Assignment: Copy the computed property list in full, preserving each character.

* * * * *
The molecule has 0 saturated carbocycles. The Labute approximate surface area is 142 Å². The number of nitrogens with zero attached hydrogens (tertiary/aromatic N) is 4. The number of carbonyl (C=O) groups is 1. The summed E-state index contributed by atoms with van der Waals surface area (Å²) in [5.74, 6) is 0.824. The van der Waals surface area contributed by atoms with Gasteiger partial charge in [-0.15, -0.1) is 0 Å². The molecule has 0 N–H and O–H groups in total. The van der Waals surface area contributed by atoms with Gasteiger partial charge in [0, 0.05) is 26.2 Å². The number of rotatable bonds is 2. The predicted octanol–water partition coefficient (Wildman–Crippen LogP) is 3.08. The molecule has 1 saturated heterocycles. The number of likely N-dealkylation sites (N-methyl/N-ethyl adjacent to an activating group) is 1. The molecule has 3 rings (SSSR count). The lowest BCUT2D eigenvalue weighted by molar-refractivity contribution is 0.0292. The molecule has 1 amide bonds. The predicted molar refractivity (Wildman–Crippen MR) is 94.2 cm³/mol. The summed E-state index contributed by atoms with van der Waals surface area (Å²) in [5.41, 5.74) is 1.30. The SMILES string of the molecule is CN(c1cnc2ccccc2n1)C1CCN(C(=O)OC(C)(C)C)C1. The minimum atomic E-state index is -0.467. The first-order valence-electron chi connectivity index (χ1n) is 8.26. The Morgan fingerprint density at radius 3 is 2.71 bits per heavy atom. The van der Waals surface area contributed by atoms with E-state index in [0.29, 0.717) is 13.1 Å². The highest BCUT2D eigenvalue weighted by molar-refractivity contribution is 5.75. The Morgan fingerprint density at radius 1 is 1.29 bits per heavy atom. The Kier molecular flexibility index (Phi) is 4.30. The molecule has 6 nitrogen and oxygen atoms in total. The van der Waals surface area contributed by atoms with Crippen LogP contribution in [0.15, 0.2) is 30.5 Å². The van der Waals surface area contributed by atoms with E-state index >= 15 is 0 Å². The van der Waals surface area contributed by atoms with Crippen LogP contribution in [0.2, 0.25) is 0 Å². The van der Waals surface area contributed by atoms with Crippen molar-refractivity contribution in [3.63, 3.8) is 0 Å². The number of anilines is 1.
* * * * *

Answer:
The molecule has 0 saturated carbocycles. The Labute approximate surface area is 142 Å². The number of nitrogens with zero attached hydrogens (tertiary/aromatic N) is 4. The number of carbonyl (C=O) groups is 1. The summed E-state index contributed by atoms with van der Waals surface area (Å²) in [5.74, 6) is 0.824. The van der Waals surface area contributed by atoms with Gasteiger partial charge in [-0.15, -0.1) is 0 Å². The molecule has 0 N–H and O–H groups in total. The van der Waals surface area contributed by atoms with Gasteiger partial charge in [0, 0.05) is 26.2 Å². The number of rotatable bonds is 2. The predicted octanol–water partition coefficient (Wildman–Crippen LogP) is 3.08. The molecule has 1 saturated heterocycles. The number of likely N-dealkylation sites (N-methyl/N-ethyl adjacent to an activating group) is 1. The molecule has 3 rings (SSSR count). The lowest BCUT2D eigenvalue weighted by molar-refractivity contribution is 0.0292. The molecule has 1 amide bonds. The predicted molar refractivity (Wildman–Crippen MR) is 94.2 cm³/mol. The summed E-state index contributed by atoms with van der Waals surface area (Å²) in [5.41, 5.74) is 1.30. The SMILES string of the molecule is CN(c1cnc2ccccc2n1)C1CCN(C(=O)OC(C)(C)C)C1. The minimum atomic E-state index is -0.467. The first-order valence-electron chi connectivity index (χ1n) is 8.26. The Morgan fingerprint density at radius 3 is 2.71 bits per heavy atom. The van der Waals surface area contributed by atoms with E-state index in [0.29, 0.717) is 13.1 Å². The highest BCUT2D eigenvalue weighted by molar-refractivity contribution is 5.75. The Morgan fingerprint density at radius 1 is 1.29 bits per heavy atom. The Kier molecular flexibility index (Phi) is 4.30. The molecule has 6 nitrogen and oxygen atoms in total. The van der Waals surface area contributed by atoms with Crippen LogP contribution in [0.15, 0.2) is 30.5 Å². The van der Waals surface area contributed by atoms with E-state index >= 15 is 0 Å². The van der Waals surface area contributed by atoms with Crippen LogP contribution in [0.2, 0.25) is 0 Å². The van der Waals surface area contributed by atoms with Crippen molar-refractivity contribution in [3.63, 3.8) is 0 Å². The number of anilines is 1.